PU has been used in housing for some time, here Jane Denny looks at some applications.
PU in housing solutions worldwide
Using PU in housing is not a new idea. During the late 1960s and early 1970s, Finnish architect Matti Suuronen built around 100 Futuro homes. His solution stemmed from the philosophy that housing needed to be quick to heat and easy to construct in rough terrain.
Suuronen turned to a polyester-polyurethane insulation system and claimed the house – at 4m high and 8m in diameter - could be heated to a comfortable temperature within half an hour.
In recent years, a number of innovative housing concepts have used PU.
CAS4 modular home
Buenos Aires, Argentina-based CAS4 designed hollow walls into its modular home for PU foam insulation to be sprayed in. Cost wise, CAS4 is about $150 per square foot (£200/m²)
CAS4’s designs range from two module, 270ft2 bedroom cabana designed for a rural lodge to a ten module house with three bedrooms.
T2 homes in Tokyo
Japan, according to the Global Industry Analysts report, is the world’s largest market for prefabricated housing. In response to the country’s demand, the SUS Corporation has modern take on Suuronen’s Futuro idea. The firm developed prefabricated aluminium dwelling units that rely on polyurethane foam for their insulation. The price tag is around $29,000.
The units are 2.4m high, 3.9m wide and 2.3m long. Developed in-house by SUS, they also insulate from heat and noise.
Units are designed to be portable, include air con, shower, toilet, bed TV and kitchen. SUS says they can be slotted together around a vertical framework.
PU igloo – Apple Huts
This prefabricated igloo is a light and aerodynamic portable hut nicknamed The Apple that can be transported by helicopters and used in Antarctica as sleeping quarters. The original Apple’s sprayfoam insulation has now been replaced by polyurethane sheet insulation between layers of fibreglass making them a little heavier at 240kg. Packed dimensions are 2.45 x 1.25 x 1.25 m.
The huts include berths for three, with room for additional stretcher or similar, but suitable for two people. As emergency accommodation it can house up to 15 people. They can be constructed by two people in 90 minutes.
Two igloos recently manufactured by Penguin Composites, under licence from Icewall One, will be used on Macquarie Island to support field programs by Tasmanian Parks and Wildlife. Icewall One general manager Anthea Wallhead said: "The first 100 igloos were achieved in 12 years, but it has been a further 20 years to reach 200." Apple igloos are located in far-flung extreme environments such as Svalbard, north of Norway, Greenland and various sites in Antarctica.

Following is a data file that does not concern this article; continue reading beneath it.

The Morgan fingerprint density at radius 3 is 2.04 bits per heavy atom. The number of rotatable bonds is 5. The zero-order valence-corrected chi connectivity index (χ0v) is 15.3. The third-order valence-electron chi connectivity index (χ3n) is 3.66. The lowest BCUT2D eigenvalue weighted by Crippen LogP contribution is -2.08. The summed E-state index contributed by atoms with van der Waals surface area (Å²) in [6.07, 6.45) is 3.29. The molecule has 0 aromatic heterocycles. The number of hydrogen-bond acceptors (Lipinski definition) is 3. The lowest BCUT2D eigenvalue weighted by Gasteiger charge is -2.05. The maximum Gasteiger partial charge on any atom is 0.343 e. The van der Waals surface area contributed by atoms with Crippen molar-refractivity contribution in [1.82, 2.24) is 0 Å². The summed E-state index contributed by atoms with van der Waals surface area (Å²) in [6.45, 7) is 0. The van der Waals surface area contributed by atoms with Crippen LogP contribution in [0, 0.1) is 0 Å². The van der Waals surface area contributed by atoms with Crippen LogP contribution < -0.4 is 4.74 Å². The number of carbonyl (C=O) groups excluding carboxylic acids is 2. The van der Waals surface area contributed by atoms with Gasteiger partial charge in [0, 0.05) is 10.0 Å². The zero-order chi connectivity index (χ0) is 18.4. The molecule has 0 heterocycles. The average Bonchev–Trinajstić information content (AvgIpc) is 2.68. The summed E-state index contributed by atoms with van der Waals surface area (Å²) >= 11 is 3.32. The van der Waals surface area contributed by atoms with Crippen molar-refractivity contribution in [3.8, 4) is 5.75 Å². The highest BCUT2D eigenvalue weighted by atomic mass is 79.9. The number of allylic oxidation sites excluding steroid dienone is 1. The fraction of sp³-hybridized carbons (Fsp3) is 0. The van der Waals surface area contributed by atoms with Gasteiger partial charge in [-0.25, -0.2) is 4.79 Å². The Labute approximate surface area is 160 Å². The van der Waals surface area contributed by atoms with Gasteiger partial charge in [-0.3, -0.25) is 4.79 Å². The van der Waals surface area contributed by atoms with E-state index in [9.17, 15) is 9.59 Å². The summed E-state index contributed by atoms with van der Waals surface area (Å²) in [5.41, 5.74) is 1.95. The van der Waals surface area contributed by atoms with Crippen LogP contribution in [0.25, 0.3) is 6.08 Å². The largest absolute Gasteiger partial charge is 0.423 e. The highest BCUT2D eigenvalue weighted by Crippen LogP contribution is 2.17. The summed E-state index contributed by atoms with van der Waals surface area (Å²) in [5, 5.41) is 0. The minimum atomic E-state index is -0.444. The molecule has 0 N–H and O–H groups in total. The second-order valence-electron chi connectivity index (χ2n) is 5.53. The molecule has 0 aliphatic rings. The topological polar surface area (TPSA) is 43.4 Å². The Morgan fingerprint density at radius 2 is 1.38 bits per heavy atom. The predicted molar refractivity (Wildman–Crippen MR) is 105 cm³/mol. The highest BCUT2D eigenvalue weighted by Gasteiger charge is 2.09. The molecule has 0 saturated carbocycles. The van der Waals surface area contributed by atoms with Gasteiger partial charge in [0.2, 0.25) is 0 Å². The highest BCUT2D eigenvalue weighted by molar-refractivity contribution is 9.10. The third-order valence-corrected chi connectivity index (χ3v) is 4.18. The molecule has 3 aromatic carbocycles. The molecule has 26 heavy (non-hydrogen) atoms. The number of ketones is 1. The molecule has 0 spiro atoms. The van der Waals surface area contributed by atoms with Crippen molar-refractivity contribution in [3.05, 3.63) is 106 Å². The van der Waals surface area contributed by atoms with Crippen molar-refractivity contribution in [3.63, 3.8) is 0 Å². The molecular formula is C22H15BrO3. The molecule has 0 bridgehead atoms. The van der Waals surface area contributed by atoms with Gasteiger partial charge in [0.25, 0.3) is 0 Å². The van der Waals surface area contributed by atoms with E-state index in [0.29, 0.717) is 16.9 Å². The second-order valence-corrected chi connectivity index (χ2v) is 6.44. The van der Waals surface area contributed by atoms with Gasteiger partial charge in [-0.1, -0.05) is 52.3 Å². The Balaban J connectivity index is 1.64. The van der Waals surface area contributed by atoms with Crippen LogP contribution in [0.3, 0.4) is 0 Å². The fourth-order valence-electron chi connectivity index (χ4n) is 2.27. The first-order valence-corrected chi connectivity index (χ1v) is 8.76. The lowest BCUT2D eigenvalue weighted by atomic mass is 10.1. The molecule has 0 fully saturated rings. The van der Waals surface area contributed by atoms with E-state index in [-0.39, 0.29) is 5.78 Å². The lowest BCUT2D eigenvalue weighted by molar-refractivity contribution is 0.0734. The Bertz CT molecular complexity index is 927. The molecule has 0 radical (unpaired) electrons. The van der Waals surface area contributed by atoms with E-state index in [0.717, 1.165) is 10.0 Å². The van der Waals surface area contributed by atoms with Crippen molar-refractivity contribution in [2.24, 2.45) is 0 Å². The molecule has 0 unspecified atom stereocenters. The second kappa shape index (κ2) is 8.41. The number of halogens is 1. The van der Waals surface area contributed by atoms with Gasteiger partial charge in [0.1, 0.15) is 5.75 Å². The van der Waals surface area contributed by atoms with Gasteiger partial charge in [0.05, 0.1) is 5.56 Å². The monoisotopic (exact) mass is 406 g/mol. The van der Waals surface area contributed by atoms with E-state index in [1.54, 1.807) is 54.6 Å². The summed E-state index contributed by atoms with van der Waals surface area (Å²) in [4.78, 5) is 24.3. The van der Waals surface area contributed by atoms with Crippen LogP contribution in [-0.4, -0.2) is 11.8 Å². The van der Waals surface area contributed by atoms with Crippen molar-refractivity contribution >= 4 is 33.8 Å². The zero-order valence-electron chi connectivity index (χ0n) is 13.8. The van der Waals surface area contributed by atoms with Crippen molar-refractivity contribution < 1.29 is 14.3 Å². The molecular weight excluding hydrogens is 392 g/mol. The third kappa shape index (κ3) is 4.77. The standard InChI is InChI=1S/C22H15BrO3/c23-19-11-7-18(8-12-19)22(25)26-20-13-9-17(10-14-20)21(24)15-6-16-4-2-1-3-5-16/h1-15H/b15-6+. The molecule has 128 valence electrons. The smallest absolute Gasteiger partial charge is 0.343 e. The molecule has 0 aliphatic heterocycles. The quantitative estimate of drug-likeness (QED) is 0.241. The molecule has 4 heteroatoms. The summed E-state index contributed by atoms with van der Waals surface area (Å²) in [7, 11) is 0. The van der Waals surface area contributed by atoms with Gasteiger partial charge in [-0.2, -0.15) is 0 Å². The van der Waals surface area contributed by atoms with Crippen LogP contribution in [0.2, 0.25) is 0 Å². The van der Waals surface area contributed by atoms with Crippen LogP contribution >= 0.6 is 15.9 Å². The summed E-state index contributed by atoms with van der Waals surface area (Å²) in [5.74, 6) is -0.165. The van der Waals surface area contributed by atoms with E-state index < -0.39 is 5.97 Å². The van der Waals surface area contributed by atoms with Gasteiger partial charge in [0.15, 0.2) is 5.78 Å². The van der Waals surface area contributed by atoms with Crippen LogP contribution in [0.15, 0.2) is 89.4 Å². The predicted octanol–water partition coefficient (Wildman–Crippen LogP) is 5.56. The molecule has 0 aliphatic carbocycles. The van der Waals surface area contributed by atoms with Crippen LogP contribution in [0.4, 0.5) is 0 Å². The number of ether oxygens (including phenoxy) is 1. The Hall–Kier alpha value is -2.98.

The micro compact home (m-ch)
Made by Horden Cherry Lee Architects based in London, UK.
It is a lightweight, modular and mobile living space for one or two people which includes area for sleeping, eating and working, cooking and sanitation and cost EUR38,000.
The m-ch cube measures 266cm by 266cm and has a ceiling height of 198cm with a door width of 60cm.
Interior fittings are excluded in its price, as well as delivery, installation, connection to services, consultant’s fees and taxes. The units, made at the company’s factory site in Austria can be delivered by helicopter.
The unit does include two compact double beds, each measuring 198cm x 107cm. A sliding table measuring 105cm x 65cm, which the company says accommodates up to five people. A shower and toilet cubicle are both built into the space, as well as a kitchen featuring a double hob, sink, microwave, fridge and freezer units, three compartment waste unit, storage shelves and surfaces.
The egg home
Bratislava, Slovakia-based Nice Architects hopes to start shipping orders of a novel egg-shaped tiny home comprising several layers of PU insulation in early 2016.
With its 10m2 floor total space, the prototype Ecocapsule measures in a 8.3 x 14.5 x 7.3 feet. It weighs in at 1,500kg.
Affordable Housing projects worldwide
The PU industry’s biggest players have been involved with a number of public-private partnership projects to provide affordable housings solutions in developing countries.
With focus on affordable housing solutions, a near 30-year partnership between Dow Chemical Company and charity Habitat for Humanity announced plans to expand to 30 countries across five continents in 2015.
That announcement was followed by the chemical company recvealing plans for its first sub-saharan systems house. Mohammed Sami, commercial leader sub-saharan Africa for Dow Polyurethanes, said: "The local needs for more energy efficient houses in order to conserve energy can be met with our global innovations tailored to local market needs.
"We are convinced polyurethane solutions can make a difference and deliver solutions for challenges in Sub-Saharan Africa. Highly efficient and practical insulation materials for homes for example.”